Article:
12 January - 20 June 2016

Omega 3 fatty acids found in seafood linked to healthy ageing

A study published in the BMJ is reporting that people with the highest blood levels of omega 3 fatty acids were 18 to 21 percent less likely to experience unhealthy aging. Lai et al. define healthy ageing “as living a meaningful lifespan without chronic diseases and with intact physical and mental function.”

A study published in the BMJ is reporting that people with the highest blood levels of omega 3 fatty acids were 18 to 21 percent less likely to experience unhealthy aging. Lai et al. define healthy ageing “as living a meaningful lifespan without chronic diseases and with intact physical and mental function.”

Previous research has indicated that omega 3 polyunsaturated fatty acids, from seafood and plants, could promote aspects of healthy ageing, with increase amounts associated with lower risk of cardiovascular disease, fatal coronary heart disease, but a higher risk of prostate cancer. 

The study involved 2,622 adults who were taking part in the US Cardiovascular Health study from 1992 to 2015.  The mean average age was 74.4 years, with 63.4% of the participants being women and 10.8% from non-white groups. At baseline and then at 6 years and 13 years the researchers measured blood levels of omega 3. These included eicosapentaenoic acid (EPA), docosahexaenoic acid (DHA), docosapentaenoic acid (DPA), and alpha linolenic acid (ALA). Using the findings from a food frequency questionnaire, Lai et al report that the main dietary sources of EPA, DHA and DPA come from seafood, while ALA is found mainly in plants (nuts, seeds, and leafy green vegetables).  The participants were split into five groups based on their circulating blood n-3 PUFA levels, from lowest to highest.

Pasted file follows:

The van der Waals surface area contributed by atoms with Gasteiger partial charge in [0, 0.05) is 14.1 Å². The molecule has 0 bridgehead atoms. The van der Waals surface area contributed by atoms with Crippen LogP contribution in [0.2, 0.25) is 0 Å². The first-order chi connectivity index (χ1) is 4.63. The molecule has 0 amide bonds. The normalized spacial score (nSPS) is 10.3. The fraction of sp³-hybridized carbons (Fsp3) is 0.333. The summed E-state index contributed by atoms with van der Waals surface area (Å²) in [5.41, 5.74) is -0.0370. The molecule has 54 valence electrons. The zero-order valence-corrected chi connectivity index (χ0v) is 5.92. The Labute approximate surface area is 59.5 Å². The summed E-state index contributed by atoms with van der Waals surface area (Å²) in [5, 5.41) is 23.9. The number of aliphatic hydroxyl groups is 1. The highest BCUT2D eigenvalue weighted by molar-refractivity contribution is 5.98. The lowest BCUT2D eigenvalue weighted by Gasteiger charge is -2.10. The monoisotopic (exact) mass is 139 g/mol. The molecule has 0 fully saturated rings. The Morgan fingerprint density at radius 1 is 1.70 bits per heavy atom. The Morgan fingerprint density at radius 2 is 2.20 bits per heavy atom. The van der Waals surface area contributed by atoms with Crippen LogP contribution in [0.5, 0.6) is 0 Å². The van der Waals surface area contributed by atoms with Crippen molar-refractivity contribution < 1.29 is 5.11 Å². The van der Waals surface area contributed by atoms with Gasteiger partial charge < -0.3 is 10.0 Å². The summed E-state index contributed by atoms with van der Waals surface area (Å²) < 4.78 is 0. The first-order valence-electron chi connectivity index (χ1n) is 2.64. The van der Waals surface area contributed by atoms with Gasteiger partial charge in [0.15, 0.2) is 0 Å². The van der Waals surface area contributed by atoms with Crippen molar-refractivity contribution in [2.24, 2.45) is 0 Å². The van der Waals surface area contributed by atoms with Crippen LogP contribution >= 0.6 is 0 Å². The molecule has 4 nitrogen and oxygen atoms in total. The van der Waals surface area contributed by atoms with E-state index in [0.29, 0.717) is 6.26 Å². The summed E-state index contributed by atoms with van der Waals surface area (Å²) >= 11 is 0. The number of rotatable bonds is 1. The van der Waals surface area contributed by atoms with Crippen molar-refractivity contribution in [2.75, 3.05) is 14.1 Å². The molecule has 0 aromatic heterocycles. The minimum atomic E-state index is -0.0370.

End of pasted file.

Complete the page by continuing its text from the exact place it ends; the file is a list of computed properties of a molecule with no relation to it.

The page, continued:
The scientists report that those who consumed higher long chain n3-PUFAs levels were more likely to be female, white, more educated, have a higher income and a healthier lifestyle.  Those in the highest group consumed about one additional weekly serving of fish, compared with the lowest group. Those who consumed higher α-linolenic acid levels were found to be high school graduates, with a lower income, consume more alcohol, have a lower body mass index and have lower C-reactive protein levels.  Over the study period, the researchers found that 89% of the participants experienced unhealthy ageing, while 11% experienced healthy ageing. Those in the highest consumption group had an 18% lower risk of unhealthy ageing.  However when the researchers evaluated the n3-PUFAs separately they found that those who had higher levels of EPA or DPA had a 24% and 18% lower risk of unhealthy ageing respectively, compared to those in the lowest group.  However they report that seafood-derived DHA and plant derived ALA were not associated with healthy ageing.

Lai et al discuss their findings noting that n3-PUFAs have been found in “human trials to show favourable effects on blood pressure, endothelial function, plasma triglycerides, heart rate and potentially inflammation.” They note that although they found “little evidence for association of α-linoleic acid levels with health ageing” this could be because “plasma phospholipid α-linoleic acid may also not reflect dietary intake well, give its rapid oxidation.” Exploratory analysis has reported an association between α-linoleic and “disease free healthy ageing, as well as an interaction with age.” In conclusion they state “these findings encourage the need for further investigations into plausible biological mechanism and interventions related to n3-PUFAs for maintenance of healthy ageing and support guidelines for increased dietary consumption of fish among older adults.”

RSSL's Lipids Laboratory, part of the Investigative Analysis Team has expertise in all aspects of fat analysis and fatty acid profiling, including the determination of omega-3 and omega-6 fatty acids. To find out more please contact Customer Services telephone 0118 918 4076 or e-mail enquiries@rssl.com

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